This is a community service announcement for parents of children in primary school: Children’s Book Week has begun.
‘So what?’ you might ask if you are blissfully unaware of the pressure that comes with trying to find a suitably bookish costume every year for one, two, or (god forbid) three children by 8.30am on your school’s designated Book Day.
But for parents, this announcement will be a wake-up call that will see them trawling through the costume tub and craft box in hope of inspiration. After all, no one wants a repeat of last year’s debacle, in which they yanked a stripy top over their scowling child’s head, called them ‘Wally’, and told them to blend in with the crowd.
On learning that it is almost Book Day, many parents who have fought this battle before will resignedly pull out an Elsa or a Jedi costume, figuring that there are many of both in books. Alternatively, they will grab a footy jersey from their child’s cupboard – isn’t there a book by a retired footballer who turned his mind to writing about … footy?
But, even though I understand the pressure of just getting the kids out of the door in the morning, and I really, really want to support other busy, exhausted parents, the booklover and pedant in me cries out – are they really book characters? Surely, on the one day of the year dedicated to the celebration of books, characters from books trump sporting heroes and Disney princesses?
I realise that, in our age of hyper commercialism, when it is hard to find an unlicensed pair of pyjamas in Kmart, most movie characters swiftly make their way into books, as well as onto drink bottles, toothbrushes, underwear and doona covers. Yet, I am not convinced that this makes them ‘book characters’.
I’m afraid that while my children’s past Book Day costumes might have left a lot to be desired (see the truffula tree costume below), I also believe in the value of encouraging children’s enjoyment of books, beyond those licenced by Disney.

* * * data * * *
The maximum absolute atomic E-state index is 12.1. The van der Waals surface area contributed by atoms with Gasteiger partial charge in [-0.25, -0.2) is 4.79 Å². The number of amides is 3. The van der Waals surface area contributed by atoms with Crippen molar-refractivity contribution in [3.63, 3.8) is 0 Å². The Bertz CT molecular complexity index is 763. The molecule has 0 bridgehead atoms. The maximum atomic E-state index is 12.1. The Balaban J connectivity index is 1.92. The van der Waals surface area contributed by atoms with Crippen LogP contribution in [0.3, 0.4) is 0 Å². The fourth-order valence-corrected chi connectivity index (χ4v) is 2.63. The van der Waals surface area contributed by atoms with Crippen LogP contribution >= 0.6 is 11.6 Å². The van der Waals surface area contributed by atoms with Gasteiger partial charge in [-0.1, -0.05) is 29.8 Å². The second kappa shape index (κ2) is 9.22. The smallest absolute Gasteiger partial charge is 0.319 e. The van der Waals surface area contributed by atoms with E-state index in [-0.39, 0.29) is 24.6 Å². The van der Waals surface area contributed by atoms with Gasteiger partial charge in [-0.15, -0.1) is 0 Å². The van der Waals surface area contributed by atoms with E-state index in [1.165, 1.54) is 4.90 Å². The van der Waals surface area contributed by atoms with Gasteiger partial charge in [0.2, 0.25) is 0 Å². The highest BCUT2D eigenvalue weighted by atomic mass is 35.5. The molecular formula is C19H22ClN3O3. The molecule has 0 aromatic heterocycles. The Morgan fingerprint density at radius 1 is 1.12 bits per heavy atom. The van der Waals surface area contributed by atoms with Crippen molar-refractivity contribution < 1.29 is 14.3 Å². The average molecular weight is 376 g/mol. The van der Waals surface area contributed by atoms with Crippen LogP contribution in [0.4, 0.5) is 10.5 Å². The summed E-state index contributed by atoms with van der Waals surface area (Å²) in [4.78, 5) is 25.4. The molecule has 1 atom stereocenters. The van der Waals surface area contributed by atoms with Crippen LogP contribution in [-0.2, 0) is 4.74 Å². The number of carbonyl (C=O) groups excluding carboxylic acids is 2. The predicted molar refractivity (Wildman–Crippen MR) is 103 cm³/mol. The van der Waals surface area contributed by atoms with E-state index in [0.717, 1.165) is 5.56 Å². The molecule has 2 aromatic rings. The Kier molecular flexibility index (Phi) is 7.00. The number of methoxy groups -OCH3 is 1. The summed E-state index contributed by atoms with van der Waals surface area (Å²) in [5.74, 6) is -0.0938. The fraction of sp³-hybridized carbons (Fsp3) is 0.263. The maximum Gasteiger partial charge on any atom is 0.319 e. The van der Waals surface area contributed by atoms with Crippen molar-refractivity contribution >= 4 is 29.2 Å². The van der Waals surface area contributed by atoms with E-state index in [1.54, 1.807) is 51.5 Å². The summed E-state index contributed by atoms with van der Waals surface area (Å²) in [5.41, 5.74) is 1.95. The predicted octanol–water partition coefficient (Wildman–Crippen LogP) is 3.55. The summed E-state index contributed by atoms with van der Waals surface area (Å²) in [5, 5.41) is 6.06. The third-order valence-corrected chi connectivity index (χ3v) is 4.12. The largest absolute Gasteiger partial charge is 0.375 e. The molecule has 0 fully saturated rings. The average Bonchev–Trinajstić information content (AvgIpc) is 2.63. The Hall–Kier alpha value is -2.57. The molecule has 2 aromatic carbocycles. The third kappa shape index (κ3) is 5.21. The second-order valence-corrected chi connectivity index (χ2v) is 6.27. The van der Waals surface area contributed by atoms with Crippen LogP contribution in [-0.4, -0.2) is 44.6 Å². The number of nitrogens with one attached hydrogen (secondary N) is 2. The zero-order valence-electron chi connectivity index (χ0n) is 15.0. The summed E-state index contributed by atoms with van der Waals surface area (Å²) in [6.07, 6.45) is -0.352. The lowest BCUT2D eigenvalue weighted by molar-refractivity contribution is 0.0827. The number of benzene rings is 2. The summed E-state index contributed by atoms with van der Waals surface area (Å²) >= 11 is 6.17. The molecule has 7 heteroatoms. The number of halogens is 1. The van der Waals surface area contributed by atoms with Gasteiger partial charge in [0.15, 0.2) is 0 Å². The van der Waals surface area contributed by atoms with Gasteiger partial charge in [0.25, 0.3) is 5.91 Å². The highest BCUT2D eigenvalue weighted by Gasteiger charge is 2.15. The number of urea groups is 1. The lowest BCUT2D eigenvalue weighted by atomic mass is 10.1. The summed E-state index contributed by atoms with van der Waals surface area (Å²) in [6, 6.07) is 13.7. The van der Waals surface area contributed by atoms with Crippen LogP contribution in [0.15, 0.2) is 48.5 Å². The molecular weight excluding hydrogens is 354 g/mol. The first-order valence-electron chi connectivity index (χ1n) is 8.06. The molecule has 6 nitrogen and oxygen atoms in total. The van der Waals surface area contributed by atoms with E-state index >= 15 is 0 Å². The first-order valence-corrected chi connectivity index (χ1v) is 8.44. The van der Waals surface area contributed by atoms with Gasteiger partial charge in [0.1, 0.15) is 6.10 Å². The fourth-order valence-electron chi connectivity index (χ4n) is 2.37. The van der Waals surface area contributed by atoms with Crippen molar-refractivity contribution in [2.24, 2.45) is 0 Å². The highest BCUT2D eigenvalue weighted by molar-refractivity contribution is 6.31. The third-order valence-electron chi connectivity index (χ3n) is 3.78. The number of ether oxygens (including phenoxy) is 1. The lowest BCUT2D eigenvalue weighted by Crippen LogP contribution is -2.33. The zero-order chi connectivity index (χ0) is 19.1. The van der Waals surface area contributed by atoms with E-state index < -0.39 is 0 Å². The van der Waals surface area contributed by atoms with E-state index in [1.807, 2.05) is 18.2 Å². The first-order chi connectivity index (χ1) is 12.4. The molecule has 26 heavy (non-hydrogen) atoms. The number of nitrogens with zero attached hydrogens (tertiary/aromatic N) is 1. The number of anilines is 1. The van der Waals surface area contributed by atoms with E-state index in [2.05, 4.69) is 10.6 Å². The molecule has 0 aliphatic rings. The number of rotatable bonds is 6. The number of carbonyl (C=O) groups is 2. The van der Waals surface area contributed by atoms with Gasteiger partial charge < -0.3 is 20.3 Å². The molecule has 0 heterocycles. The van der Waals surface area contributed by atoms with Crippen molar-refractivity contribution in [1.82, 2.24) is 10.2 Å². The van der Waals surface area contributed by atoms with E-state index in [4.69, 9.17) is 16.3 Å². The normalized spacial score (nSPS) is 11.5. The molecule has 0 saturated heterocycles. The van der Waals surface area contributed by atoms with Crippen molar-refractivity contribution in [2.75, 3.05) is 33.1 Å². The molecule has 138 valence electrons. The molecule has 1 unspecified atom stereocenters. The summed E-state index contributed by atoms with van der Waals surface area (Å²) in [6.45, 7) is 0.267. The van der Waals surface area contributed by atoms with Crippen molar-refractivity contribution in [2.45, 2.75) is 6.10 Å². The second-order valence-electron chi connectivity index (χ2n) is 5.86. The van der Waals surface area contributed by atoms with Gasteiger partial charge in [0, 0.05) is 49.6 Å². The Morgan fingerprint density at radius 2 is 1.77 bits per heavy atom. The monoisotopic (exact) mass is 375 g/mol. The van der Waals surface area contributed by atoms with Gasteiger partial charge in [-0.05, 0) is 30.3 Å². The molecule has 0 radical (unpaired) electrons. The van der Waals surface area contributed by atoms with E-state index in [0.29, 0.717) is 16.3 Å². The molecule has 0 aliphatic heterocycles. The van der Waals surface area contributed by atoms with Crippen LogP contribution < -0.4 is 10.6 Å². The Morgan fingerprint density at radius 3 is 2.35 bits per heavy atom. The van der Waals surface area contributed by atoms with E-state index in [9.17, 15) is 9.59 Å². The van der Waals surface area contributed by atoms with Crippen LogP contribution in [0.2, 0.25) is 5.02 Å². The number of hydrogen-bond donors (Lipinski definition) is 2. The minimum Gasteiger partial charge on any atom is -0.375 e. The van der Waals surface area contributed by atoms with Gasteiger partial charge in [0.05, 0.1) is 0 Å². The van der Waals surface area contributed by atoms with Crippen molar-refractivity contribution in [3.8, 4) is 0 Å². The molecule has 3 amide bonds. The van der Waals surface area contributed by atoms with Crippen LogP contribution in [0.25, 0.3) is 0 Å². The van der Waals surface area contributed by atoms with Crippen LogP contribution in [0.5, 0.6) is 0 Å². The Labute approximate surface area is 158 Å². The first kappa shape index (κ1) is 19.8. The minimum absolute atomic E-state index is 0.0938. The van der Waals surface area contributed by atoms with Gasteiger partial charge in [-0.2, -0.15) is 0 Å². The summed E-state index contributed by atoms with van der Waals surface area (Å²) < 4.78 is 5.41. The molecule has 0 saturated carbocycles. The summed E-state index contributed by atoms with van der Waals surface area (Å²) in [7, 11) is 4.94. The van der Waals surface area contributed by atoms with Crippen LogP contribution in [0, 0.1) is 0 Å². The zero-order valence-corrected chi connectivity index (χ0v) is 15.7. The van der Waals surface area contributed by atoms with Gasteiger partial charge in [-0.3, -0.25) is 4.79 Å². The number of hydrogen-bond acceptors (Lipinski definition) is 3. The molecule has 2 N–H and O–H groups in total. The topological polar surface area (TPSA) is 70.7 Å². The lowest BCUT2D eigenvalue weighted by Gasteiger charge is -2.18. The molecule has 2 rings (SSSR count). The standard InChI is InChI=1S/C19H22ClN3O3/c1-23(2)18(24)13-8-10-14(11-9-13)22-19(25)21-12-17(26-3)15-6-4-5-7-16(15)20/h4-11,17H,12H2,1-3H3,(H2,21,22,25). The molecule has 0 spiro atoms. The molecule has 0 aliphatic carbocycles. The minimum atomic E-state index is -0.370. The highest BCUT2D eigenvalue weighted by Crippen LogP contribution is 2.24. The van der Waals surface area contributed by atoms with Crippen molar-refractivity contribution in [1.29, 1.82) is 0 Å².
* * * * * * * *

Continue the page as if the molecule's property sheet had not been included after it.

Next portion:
A love of books and reading can be a crucial building block in a child’s education during their primary school years, with a report of literature for The Reading Agency revealing that the benefits of reading for pleasure include: “enjoyment, knowledge of the self and other people, social interaction, social and cultural capital, imagination, focus and flow, relaxation and mood regulation. Improvements in young children’s communication abilities and longer-term education outcomes were also reported for early years children.”
The whole point of Children’s Book Week according to the Children’s Book Council of Australia is to: “to bring words, images and stories into the hearts and minds of children and adults”, and a day dedicated to the celebration of books is one way of showing children that literature is fun, hopefully helping them develop a lifelong interest in reading, and offering then all the associated educational, social and personal benefits.
It seems that teachers agree that children should be encouraged to dress as book characters on this day, rather than merely fictional characters or sporting heroes, and many now ask students to bring the book in which their character features along with them to school. This way, there’s no avoiding the bookish nature of the day.